2 minute read

The art of air

Can creativity help us understand the complexity of the tiny bubble we inhabit? Ashley Hay talks to artist Tomás Saraceno about visualising our atmosphere, spiders’ cosmic connections, the art of science –and the science of art.

Hanging at the heart of Tomás Saraceno’s “Oceans of Air” exhibition in Hobart’s Museum of Old and New Art (MONA) are eight large glass vivaria, suspended and spotlit in one room’s darkened space. Their individual pools of golden light reveal collaborative networks of spiders’ webs in each – one created by a solo Nephila senegalensis, an ensemble of Cyrtophora citricola and two Araneus diadematus; another by a combination of two N. senegalensis, one Eratigena atrica, one Parasteatoda tepidariorium and a single Uloborus walckenaerius. Spiders and webs – or spider/webs, as Saraceno calls them, to underline the unity of creature and creation involved here – are central not only to the Argentinian artist’s work, but also to his worldview, both artistic and scientific.

In Oceans of Air, these silken sculptures are presented as just some of the work the museum’s visitors can gaze at, think into, and admire. But this artistic evocation sits alongside Saraceno’s involvement as a contributing author for the 2021 PNAS paper – “In situ three-dimensional spider web construction and mechanics” – as part of a research team led by the Laboratory for Atomic and Molecular Mechanics at MIT.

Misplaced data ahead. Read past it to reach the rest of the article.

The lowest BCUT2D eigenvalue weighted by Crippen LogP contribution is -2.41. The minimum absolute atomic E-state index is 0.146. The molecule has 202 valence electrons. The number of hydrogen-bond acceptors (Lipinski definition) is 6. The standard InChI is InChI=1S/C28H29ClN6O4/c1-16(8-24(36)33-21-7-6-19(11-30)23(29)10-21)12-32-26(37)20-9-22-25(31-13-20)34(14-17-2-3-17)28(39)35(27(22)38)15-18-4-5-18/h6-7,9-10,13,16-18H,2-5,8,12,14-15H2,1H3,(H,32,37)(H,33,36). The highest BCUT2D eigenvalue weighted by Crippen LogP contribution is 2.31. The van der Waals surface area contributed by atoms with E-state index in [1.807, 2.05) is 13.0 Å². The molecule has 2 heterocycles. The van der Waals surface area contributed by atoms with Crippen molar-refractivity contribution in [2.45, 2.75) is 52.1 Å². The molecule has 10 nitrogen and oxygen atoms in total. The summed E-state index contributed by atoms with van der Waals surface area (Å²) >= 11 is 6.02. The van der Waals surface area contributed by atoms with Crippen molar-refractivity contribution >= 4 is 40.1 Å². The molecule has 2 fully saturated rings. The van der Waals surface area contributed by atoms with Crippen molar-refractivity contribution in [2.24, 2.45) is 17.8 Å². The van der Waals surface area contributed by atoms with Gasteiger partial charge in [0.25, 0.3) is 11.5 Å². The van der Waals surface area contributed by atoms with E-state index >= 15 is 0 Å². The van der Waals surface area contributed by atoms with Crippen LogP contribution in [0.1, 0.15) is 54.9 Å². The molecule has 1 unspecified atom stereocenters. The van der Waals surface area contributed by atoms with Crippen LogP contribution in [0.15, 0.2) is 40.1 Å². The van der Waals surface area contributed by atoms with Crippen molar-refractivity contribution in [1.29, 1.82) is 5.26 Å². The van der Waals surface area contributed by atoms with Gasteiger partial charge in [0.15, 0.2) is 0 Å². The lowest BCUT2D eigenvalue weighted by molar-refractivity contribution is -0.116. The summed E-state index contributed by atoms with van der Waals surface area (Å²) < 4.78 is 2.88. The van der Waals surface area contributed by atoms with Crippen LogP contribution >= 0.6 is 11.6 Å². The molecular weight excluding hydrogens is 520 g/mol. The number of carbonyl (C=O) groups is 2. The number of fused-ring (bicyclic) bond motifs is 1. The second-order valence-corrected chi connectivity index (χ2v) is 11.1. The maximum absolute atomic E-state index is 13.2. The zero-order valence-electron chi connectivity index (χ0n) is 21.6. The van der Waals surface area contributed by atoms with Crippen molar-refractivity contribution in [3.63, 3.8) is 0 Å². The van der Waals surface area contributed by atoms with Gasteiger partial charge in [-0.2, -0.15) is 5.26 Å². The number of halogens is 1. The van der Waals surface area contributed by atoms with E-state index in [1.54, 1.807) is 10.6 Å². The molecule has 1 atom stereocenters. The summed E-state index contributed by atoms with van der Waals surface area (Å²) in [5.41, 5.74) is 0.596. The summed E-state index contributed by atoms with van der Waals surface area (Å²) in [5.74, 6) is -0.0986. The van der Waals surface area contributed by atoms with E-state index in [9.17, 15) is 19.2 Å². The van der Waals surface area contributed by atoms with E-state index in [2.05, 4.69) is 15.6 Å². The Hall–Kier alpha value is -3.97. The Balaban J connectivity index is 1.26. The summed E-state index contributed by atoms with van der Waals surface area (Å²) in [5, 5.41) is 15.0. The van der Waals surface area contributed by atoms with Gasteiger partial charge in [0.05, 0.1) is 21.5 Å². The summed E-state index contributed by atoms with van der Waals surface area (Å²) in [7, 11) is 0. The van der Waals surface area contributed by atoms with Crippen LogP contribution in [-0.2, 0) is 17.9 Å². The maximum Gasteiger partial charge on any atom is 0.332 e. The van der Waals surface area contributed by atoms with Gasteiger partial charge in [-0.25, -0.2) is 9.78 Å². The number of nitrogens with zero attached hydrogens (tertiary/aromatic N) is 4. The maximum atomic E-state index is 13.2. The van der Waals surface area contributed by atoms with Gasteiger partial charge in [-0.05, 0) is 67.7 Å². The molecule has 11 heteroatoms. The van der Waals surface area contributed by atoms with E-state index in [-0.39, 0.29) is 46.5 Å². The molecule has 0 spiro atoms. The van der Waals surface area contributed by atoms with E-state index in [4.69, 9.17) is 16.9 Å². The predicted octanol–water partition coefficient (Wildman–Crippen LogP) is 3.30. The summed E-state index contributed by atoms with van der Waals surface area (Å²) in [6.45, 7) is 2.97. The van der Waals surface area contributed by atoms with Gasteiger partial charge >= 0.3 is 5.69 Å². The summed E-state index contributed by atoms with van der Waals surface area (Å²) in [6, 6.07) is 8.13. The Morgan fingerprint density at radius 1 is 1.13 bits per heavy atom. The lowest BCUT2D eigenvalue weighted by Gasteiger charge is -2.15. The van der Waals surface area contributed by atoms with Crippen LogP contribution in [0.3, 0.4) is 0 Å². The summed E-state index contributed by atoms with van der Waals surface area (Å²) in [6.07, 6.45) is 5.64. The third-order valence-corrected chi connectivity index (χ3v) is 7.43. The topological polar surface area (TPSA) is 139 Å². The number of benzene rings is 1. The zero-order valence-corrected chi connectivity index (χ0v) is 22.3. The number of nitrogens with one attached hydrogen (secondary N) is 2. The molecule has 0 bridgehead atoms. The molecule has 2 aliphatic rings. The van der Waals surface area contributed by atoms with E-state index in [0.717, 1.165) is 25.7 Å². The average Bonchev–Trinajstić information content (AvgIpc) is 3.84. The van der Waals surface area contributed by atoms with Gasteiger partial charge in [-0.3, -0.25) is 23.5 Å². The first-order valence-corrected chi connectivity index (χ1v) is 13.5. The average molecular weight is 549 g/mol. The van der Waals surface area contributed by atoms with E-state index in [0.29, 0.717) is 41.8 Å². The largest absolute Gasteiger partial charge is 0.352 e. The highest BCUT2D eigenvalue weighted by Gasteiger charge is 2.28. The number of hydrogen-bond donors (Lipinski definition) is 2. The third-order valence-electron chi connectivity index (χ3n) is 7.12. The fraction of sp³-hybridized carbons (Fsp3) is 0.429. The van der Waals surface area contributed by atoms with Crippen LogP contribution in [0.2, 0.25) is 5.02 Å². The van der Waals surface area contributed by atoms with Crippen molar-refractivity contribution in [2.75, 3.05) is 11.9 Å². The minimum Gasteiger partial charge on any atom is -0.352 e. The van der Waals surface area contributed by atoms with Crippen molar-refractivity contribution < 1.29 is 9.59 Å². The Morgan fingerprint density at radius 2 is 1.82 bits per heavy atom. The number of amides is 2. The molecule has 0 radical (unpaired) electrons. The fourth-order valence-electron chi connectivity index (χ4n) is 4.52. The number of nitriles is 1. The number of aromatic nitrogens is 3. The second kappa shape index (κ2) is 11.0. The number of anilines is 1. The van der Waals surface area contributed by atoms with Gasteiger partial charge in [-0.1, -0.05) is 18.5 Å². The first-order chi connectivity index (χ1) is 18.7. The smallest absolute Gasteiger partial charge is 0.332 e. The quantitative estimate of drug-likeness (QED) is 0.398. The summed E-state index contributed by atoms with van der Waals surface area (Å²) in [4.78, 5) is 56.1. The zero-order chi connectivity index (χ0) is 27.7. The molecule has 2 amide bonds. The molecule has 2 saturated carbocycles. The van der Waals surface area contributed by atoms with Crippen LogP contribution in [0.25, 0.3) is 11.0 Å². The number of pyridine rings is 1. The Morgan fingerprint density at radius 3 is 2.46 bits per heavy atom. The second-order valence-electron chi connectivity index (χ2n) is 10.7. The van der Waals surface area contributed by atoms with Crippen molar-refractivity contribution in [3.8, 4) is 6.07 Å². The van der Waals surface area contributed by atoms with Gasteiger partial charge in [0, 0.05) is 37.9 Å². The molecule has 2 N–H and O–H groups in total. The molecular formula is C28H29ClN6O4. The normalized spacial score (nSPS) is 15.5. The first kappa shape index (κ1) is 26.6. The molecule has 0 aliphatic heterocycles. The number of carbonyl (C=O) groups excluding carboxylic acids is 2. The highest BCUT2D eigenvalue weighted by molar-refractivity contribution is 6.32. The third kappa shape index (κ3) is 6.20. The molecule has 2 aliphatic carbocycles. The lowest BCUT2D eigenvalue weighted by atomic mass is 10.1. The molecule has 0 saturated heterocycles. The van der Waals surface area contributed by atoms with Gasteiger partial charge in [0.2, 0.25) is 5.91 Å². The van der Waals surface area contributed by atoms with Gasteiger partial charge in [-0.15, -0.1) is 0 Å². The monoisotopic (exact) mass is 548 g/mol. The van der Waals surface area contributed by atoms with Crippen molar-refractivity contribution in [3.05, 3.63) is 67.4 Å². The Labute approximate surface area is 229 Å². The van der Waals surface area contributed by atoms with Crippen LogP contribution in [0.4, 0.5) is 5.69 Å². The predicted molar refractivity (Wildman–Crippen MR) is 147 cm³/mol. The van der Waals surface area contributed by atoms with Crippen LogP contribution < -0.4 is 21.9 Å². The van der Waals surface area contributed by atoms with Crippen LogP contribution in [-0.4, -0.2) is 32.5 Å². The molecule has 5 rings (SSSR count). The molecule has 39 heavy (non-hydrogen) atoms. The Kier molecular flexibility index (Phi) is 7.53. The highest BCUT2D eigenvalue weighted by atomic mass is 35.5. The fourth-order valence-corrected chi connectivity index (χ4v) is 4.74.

Science and art; art and science. Saraceno is less interested in divisions between these two spaces. For him, “with the world in crisis as it is, science is as much the cause – the problem – as it is also the possibility of the solution.” What he hopes is that science can be rearticulated through “a great tradition called ‘TEK’ – traditional ecological knowledge – which might imply other forms of knowledge that have been neglected, rejected, refused as indigenous knowledge.”

These phrases underpin Saraceno’s body of work – the projects he’s been involved with for more than two decades around the world, and which are in Australia both at MONA, and in a new work, “Drift: A cosmic web of thermodynamic rhythms”, commissioned by the QAGOMA show Air, in Brisbane.

For the full story on how Tomás Saraceno’s art seeks to rearrange our relationship with air, head below to Cosmos 98 | Beyond the Palaeo